Mary Harrison was born in North Shields, near Newcastle, England. She was 13 when the War started. She was originally evacuated with others but they were moved back home when they got too homesick. After high school she worked in the Air Raid Precautions group taking messages from one post to another on her bicycle. She was on holiday in Edinburgh with her parents when she met Bjarne Tangen waiting in a lineup for a train. They were married several years later in 1945 and he returned to Canada the same year. She came on the Aquitania in 1946. The vastness of the country amazed her. Bjarne met her in Edmonton and they traveled by train to Hythe. She had never been on a farm in her life but she grew to love it. In 1961, they moved to Grande Prairie. They raised two girls and one boy.

Access points:

•                Textual record (documentary form)

•                Sound recording (documentary form)

File / item list
Reference code Title Dates Physical description
0259.16.01 Item – Mary Tangen
Interviewed by Mary Nutting
 
2006 1 audio cassette
Scope and content:

One cassette recording of an interview with Mary Tangen recording her experiences as a war bride.

Series 0259.17: Cathy Golding

Date: 1939-2006 (date of creation)

Scope and content:

The series consists of 3 photographs and 1 audio cassette recording an interview with Cathy Golding. Interviewer is Mary Nutting and the subject is Cathy’s experience as an English War Bride coming to Canada after World War II. A biography based on the interview is included.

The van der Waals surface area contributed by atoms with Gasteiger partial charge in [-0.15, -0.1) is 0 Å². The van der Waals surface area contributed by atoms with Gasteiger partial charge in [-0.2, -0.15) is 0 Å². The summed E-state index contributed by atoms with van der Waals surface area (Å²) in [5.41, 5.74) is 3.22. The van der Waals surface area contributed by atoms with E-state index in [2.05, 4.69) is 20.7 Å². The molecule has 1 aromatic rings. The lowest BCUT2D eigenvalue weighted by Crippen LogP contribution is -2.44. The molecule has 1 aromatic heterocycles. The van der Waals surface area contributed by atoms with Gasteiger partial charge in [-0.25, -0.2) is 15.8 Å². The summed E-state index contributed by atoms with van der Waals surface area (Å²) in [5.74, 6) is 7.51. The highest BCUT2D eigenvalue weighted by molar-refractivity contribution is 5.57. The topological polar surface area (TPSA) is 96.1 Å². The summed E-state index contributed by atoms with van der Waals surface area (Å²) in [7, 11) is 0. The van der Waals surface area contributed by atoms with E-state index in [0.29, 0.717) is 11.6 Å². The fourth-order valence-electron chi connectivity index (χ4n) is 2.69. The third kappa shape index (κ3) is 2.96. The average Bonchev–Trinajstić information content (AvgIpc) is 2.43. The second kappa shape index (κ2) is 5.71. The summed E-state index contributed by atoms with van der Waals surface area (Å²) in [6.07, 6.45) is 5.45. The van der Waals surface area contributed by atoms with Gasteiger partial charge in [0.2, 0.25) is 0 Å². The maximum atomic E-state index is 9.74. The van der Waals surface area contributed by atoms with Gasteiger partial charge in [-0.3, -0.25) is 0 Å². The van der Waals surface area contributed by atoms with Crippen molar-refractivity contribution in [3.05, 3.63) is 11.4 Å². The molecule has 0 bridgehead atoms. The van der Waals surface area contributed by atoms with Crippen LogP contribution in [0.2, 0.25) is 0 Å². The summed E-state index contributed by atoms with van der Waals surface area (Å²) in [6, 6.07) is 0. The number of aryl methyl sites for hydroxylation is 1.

Physical description: 0.5 cm of textual records

3 photographs

1 sound recording

Note:

Cathy Simons was a Conductress for the DABO Buss Company in Groningen, Holland when World War II broke out. By 1940, she had married Klaas Bok. Her husband died from complications of juvenile diabetes in1943 and with a young son to care for she returned to work for DABO. After the liberation, Selwyn Golding’s Canadian company was camped on the outskirts of Groningen and she met him one evening on her way to locate her brother. Just as Selwyn was to finish his tour of duty, he received word his mother was ill and he returned to Canada. To get approval for Cathy and her son, Lucas, to come to Canada meant she had to prove she was not a German collaborator. Post-war travel demanded she travel via Sweden to New York and then by train to Saskatoon where family met her. She and Selwyn were married in Prince Albert and arrived in the Peace country in 1947 when Selwyn took a job as grader operator on the Alaska Highway. They moved to Grande Prairie in 1949.